Japan Paper Pot Transplanter System

Japan Paper Pot Transplanter System

Paper pot Transplanter is a very simple transplanter developed in Japan. The system is really good for small scale farms because farmers can do the seeding into the chain pot paper and then transplanting very easily plants into the soil. This video explain the complet system of seeding.

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Japanese Japan Paper Pot Transplanter

The Paper Chain Pot Transplanting System

The paper chain pot transplanting system is a unique, ingenious, and highly efficient means to transplant vegetables, flowers and herbs. It is unlike any standard transplanter used in the US or Europe. It has no motor and is pulled by hand. It allows a single person to transplant as many as 264 plants in less than a minute. This is accomplished while standing upright and eliminates the countless hours spent kneeling, crawling, or stooping.

The system relies on planting into paper pots that are in a chain. Because the pots are in a chain, they feed themselves through the transplanter. A new flat of paper pots comes compressed and needs to be opened using a set of metal opening rods. The metal rods are inserted into either side of the compressed paper pots and then pulled apart (not unlike an accordion or paper fan) to reveal a honeycomb of cells. See photo at right. The most common paper pot flats have 264 cells.

The paper pots are then held open by placing the paper pots and metal rods on a metal frame. After placing a plastic bottom tray on the set-up, the cells can be filled with potting soil. Dibble plates are available to make depressions in the potting mix to receive seeds. Seeding a paper pot flats can be done by hand but seeders are available that seed an entire flat at a time. After filling and seeding the flat, the metal opening frame is removed.

See the Products page for more information on the various components and options. A narrated video of how to prepare a paper pot flat and use the seeder is on the products page.

Once the seedlings are ready to be transplanted and soil prepared, the transplanter is pulled into the bed to begin creating a furrow. A tray of seedlings is placed on the transplanter platform and one end of the paper pot chain is pulled down into the furrow. A narrow metal stake is inserted through the first cell into the soil to secure the start of the paper chain. Then the transplanter is pulled down the bed and all the seedlings go into the ground, one after the other. Small metal flanges at the rear of the transplanter push soil over the paper pots and packing wheels tamp the soil.

Crops, Soil conditions, and Recommendations

The paper pot system is ideally suited to closely spaced crops, especially onions, leeks, scallions, and shallots. This is because in-row spacing is determined by the length of the paper chain connecting each cell. Currently, paper chain pots are available that result in 2 inch, 4 inch and 6 inch in-row spacing. The system also works very well for spinach, various Asian greens, and many types of cut flowers. Other crops that can be grown include chard, kohlrabi, basil, cilantro, beets, corn, and lettuce. Because the paper pot cells are small, it is not suited for crops such as tomatoes and peppers that are typically grown in large cells with ample room to grow a good sized transplant.

The transplanter performs best in a flat, uniform, tilled bed, such as can be created using a walk-behind tiller or tractor mounted rotovator. In general, better results will be observed in lighter soils than heavy clay soils. In heavy or less well-tilled soils, it may be necessary to use a rake to better cover the transplants after using the transplanter. Furthermore, transplanter model HP-10 is recommended for growers with heavier soils and with the 4 and 6 inch spaced pots because the longer furrowing portion of the transplanter does a better job of getting the transplants into the ground and covered.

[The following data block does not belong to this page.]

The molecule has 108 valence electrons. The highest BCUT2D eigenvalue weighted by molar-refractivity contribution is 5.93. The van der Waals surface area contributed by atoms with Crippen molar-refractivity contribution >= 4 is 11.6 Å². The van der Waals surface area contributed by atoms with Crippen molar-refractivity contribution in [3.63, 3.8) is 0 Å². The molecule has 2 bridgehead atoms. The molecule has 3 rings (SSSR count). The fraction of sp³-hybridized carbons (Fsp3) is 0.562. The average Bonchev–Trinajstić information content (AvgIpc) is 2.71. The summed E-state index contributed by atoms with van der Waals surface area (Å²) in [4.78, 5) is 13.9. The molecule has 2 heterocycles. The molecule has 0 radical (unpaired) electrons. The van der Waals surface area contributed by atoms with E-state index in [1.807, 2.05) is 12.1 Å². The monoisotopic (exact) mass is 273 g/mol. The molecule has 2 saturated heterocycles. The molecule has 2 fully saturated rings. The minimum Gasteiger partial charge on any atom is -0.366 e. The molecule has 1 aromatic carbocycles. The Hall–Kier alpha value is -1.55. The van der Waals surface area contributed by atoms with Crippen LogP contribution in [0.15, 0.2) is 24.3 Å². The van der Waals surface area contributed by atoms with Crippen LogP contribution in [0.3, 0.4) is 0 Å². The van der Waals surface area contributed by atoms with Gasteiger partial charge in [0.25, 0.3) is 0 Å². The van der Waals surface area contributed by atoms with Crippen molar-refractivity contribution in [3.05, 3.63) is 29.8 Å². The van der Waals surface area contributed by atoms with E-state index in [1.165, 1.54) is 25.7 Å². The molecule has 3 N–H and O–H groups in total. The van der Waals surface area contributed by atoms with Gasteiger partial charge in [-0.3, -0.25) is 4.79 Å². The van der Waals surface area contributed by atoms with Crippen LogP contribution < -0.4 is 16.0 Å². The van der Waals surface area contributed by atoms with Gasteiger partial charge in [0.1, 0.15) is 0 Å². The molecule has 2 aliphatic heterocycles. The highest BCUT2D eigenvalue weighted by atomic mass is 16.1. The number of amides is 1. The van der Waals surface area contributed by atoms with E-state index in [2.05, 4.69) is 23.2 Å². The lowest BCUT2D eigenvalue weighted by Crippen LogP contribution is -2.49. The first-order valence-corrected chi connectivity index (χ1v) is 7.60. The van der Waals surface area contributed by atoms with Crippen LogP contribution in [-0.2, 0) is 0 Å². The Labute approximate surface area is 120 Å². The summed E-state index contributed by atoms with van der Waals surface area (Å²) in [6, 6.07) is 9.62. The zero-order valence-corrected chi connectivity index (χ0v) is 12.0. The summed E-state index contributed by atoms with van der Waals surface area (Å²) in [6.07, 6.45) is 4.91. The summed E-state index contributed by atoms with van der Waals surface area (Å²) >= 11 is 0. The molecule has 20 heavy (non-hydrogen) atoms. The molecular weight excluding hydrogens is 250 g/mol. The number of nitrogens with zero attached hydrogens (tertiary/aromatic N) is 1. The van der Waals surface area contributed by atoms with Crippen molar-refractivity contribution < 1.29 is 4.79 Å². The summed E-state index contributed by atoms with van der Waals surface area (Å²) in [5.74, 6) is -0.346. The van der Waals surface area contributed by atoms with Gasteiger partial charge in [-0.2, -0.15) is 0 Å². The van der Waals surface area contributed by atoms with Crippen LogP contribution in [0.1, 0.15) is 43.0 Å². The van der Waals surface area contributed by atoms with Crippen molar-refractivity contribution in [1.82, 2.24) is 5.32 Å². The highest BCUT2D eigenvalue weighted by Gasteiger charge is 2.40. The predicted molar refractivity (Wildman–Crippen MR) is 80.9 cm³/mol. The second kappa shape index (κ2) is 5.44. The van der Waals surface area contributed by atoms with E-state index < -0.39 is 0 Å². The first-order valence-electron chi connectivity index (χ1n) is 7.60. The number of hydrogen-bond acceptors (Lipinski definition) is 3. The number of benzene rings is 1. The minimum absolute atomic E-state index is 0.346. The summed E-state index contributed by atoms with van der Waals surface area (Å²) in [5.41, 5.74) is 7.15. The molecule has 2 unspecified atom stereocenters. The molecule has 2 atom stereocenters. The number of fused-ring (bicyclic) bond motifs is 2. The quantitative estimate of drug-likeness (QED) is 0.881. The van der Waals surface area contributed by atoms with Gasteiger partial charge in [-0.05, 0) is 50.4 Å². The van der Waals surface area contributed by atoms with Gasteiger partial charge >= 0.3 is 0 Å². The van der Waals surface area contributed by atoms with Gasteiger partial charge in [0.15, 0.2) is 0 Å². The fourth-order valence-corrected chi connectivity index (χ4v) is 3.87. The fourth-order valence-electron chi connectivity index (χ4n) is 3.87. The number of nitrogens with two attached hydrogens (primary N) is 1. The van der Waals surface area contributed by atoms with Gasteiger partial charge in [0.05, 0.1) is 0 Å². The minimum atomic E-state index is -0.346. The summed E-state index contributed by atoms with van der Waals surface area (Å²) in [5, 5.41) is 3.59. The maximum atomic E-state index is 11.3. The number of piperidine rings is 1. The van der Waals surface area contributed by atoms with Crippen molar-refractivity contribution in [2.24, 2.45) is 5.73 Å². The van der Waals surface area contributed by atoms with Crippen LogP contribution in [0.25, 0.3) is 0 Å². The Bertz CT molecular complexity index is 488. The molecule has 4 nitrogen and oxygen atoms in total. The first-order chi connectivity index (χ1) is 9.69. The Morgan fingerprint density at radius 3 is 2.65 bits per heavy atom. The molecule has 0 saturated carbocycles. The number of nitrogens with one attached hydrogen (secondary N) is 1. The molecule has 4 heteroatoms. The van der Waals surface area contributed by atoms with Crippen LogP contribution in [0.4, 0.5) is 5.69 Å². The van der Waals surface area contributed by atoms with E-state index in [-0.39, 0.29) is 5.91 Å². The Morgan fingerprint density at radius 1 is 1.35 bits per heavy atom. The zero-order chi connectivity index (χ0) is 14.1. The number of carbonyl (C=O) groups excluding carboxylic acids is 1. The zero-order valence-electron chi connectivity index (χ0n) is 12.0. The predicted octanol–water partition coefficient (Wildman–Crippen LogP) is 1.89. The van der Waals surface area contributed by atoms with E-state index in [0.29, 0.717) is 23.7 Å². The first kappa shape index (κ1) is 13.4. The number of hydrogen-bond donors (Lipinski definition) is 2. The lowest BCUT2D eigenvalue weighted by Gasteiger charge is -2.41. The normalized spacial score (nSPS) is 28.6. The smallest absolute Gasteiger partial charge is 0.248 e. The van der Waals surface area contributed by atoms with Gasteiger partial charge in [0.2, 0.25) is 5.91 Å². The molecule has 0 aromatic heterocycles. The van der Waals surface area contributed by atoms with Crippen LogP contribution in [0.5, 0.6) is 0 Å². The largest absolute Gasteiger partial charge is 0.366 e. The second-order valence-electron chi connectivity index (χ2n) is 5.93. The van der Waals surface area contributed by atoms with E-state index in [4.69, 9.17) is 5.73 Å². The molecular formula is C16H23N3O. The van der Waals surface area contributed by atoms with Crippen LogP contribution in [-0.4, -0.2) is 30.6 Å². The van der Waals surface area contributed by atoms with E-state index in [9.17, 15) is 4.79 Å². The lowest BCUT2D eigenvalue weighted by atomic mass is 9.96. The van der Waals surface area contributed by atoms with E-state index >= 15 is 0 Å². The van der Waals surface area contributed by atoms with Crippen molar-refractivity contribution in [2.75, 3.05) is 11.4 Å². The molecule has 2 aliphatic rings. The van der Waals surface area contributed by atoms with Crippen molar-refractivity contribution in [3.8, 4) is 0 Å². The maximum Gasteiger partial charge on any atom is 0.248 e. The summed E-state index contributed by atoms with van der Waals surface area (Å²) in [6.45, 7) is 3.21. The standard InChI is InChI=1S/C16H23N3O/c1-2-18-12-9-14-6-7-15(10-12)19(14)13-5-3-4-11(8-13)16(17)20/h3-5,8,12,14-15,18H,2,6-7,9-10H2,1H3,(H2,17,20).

Paper Chain Pot System Requirements

A basic paper pot transplanter setup would include a transplanter, paper pots, opening rods, an opening frame,and growing trays. The growing trays are necessary because the paper pot system is designed to be used with the standard tray used in Japan (the same tray used for growing rice seedlings). The trays are 12 inches wide and 24 inches long, have 4 holes per square inch in the bottom for water drainage, and have a low outer rim (about 1.25 inches). The trays are made of a durable, rigid plastic unlike the flimsy “1020” trays commonly used in the U.S. When calculating the number of trays you need, remember that the standard paper pots flats have 264 cells per flat.

The optional seeders are remarkably simple and efficient and can be ordered with basically any size hole to accommodate different sized seeds. They greatly speed up the flat-seeding process but some growers prefer to do this work by hand. Some cut flower growers, who deal with irregular-shaped and sized seeds, may find the seeders inappropriate.

Non-chain Paper Pot System The non-chain paper pot system is perfect for growing transplants of most any type and size. It is available in standard flat sizes such as 72s, 128, 220s, as well as other cell counts. The paper pots are held open using plastic clips before being filled with potting soil. The clips are then removed. When the transplants are ready for planting, the paper pots come apart easily for planting by hand or mechanized transplanting. This is also a great system for transplant sales, allowing customers to choose exactly the number of plants they want…without having to buy throw-away plastic cell packs.

The non-chain paper pots are currently only available with a synthetic fungicide so they are not allowable on organic farms. We are working to make this product available without the fungicide.